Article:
In memory of John C. Carpenter
(10/25/1918 – 08/20/2012)
We honored my Grandpa’s life yesterday at the beautiful new Miramar National Cemetery with an Air Force funeral service that left no details overlooked.
Six uniformed Air Force members marched in unison, meticulously carrying about the task of transporting Grand Dad’s casket from the traditional horse-drawn carriage to the landing where the service took place. In the highest honor possible, as a group, they ceremoniously folded the American flag in preparation to give to Grandma. One servicemen sounded the bugle by playing Taps, a familiar tune I had never been privy to hear in person or with such great reverence, while three other servicemen fired a gun salute in Grandpa’s honor.
The gentle breeze nudged me with a feeling of pride to be part of his legacy. A highly accomplished Lieutenant Colonel with the United States Air Force, he dedicated his career and life to serving his country. He lived 93 years, and as Grandma said, they had “a beautiful, beautiful life together.”
Throughout the brief service, I glanced around at the expanding family he created and nurtured. Four generations of Carpenters gathered to say goodbye and support one another. The youngest generation being young babies, I couldn’t help but contemplate the cycle of life and death. I visualized the funeral ceremony 93 years ago of the family patriarch when Grandpa himself was just a baby.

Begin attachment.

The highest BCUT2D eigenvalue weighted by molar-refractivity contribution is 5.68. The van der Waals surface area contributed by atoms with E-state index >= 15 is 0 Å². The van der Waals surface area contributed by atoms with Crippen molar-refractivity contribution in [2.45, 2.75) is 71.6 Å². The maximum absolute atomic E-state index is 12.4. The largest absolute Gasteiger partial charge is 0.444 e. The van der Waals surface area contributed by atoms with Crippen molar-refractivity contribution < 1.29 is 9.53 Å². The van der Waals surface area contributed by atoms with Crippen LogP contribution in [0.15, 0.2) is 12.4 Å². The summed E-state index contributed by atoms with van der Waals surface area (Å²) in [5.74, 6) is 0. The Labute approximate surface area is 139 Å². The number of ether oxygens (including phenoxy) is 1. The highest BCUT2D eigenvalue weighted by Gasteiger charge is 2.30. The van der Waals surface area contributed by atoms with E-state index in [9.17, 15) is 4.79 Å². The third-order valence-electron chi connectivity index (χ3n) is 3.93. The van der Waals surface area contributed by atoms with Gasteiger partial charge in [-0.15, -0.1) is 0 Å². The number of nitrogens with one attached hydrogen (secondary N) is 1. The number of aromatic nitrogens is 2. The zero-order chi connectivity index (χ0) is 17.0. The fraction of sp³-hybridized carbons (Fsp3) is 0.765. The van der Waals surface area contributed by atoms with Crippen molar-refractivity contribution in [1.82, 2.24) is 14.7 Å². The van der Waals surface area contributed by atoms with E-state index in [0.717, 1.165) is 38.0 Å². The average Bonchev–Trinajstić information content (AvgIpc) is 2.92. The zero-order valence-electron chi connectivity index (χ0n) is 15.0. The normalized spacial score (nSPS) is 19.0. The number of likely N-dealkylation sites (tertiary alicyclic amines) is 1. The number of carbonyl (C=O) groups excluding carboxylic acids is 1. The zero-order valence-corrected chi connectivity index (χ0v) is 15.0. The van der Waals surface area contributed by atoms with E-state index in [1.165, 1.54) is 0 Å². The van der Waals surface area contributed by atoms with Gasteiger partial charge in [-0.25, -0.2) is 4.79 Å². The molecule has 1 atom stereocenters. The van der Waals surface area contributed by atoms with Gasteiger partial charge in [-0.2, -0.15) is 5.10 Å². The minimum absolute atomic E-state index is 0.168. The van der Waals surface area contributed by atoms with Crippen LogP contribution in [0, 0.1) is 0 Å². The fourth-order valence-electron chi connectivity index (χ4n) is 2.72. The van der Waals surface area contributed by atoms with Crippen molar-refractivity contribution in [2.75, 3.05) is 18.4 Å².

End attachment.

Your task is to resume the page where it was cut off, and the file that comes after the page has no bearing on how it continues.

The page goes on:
I’m sure it was incredibly difficult to sum up Grandpa’s magnificent life into a 20 minute celebration. How could you? Apparently he had his own obituary already written ahead of time, but I wonder if he ever thought about what would be said about him in front of his family on the day of his burial. I don’t think many people do. Would that influence you to live a kinder, more meaningful life? Now that I think about it that way, I believe it does.
I barely knew my Grandpa. In fact, I was surprised to learn his middle name was Corbin, and that he had four sisters. Despite this, I am at peace with our relationship, or lack there of, and the many things that were left unsaid. Instead, I am grateful for the lesson he taught me in his death. The lesson to live a full life, a life of love and meaning, contribution and service, and to be proud of who you are and how you live.
At the closing of the ceremony when the decorated Air Force member presented Grandma with the flag, I choked up for the first time. I heard sniffles from the group, and could see Grandma, a frail old woman with a sharp memory and heart of gold, visibly shaken and trying to process the magnitude of what was happening at that moment. Even at almost 90 years old, after 67 years of marriage, a widow is still a widow. A painful loss we all know is possible, but worth the risk in order to share a lifetime of everlasting love with your soul mate.